- Guest Commentary: the Rockford Apartment Association
- State Roundup: NIU employee improperly reimbursed $30K
- State Roundup: Governor signs budget fix bills
- Rauner, Democratic leaders shake hands and make law
- State roundup: National guardsman and cousin arrested in terror plot
- Lawmaker says license plate readers a privacy threat
- Bryant not the first to feel impact of free agency rules
- State Roundup: Parents’ group calls for standardized test opt-out bill
- Hononegah Mack: ‘The best woman in the county’
- The tip of the iceberg: Human trafficking in America
Legendary Rock Interviews: Q & A with SOiL co-founder and bassist Tim King
By John Parks
From their earliest beginnings in Chicago, the band SOiL has had a pretty strong work ethic, more so than plenty of bands in their position. And now, both they and their fans are enjoying the buzz around their latest (and possibly best) album, Whole.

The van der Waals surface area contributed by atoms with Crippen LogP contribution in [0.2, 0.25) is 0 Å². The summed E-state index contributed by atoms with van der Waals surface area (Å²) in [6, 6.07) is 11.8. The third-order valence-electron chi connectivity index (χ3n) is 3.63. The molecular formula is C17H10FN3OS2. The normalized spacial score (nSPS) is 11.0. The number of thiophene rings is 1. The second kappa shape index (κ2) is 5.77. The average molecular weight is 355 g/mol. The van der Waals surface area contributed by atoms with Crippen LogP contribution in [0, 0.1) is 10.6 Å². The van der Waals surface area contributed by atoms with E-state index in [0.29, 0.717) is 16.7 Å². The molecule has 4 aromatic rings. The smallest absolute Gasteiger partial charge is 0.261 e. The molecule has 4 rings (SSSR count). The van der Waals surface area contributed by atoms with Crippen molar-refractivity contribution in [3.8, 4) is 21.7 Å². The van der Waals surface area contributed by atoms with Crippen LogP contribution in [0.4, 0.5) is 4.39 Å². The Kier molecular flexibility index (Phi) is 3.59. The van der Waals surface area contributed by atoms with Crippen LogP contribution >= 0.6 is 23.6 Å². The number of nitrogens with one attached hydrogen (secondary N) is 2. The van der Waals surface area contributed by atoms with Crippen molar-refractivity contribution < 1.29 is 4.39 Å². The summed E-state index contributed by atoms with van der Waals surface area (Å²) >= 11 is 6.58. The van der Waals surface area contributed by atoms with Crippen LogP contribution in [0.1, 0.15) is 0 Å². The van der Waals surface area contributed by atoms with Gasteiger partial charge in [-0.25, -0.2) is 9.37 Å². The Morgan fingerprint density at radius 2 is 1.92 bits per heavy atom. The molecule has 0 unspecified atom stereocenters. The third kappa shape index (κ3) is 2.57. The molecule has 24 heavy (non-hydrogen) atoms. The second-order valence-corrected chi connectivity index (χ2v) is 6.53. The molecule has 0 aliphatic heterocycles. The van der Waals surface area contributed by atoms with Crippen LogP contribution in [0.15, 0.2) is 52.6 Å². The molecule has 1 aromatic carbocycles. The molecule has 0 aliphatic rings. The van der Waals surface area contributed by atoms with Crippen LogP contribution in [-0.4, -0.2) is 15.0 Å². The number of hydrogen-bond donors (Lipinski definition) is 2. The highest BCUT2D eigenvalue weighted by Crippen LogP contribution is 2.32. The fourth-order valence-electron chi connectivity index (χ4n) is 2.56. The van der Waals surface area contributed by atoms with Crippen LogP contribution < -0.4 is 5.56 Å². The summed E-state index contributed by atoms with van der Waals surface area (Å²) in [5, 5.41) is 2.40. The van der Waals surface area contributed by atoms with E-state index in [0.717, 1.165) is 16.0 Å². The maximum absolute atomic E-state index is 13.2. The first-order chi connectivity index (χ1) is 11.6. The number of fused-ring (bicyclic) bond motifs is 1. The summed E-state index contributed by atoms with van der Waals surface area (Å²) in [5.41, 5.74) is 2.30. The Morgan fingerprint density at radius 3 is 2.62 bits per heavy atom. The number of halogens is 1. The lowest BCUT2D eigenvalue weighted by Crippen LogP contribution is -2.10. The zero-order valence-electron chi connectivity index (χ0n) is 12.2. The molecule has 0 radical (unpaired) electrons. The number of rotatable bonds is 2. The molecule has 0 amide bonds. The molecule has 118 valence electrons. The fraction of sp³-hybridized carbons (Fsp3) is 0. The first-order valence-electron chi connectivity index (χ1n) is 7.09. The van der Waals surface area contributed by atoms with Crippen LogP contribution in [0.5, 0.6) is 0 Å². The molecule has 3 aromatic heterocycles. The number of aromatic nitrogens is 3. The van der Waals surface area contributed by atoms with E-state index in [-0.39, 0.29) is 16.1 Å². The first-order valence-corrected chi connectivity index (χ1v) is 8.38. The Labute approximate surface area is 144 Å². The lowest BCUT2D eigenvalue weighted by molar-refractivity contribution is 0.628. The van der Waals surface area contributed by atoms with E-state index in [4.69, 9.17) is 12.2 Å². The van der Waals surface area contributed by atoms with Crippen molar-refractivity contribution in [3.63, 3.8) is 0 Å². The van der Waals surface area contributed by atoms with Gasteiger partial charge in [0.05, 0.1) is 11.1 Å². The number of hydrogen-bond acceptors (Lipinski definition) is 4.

It’s obvious upon listening to the album that putting together a killer long player was clearly a priority for their first release of new music with original singer Ryan McCombs back in the band.
It all makes for a good resurgence story, as the band once again heads back out on the road, a place where they’ve earned so much of their reputation since their late-1990s inception.
SOiL will be appearing at The District, 205 W. State St., downtown Rockford, Dec. 4, along with A.D.D. and Warmouth, and I spoke with band co-founder and bassist Tim King about everything going on.
Q: SOiL have been through this new album and new touring cycle before, but even aside from Ryan (McCombs, vocalist) coming back, this is a little different for you, isn’t it?
A: Yeah, it is. It’s good, though. First of all, because the record is selling better than expected, but it is different because we are doing so much of the work on our own. The album was fully funded on our own pretty much, so it’s been absolutely crazy all the different phone calls and e-mails and all of that stuff that goes along with it. We can’t complain, though — they are definitely all “good problems” to have!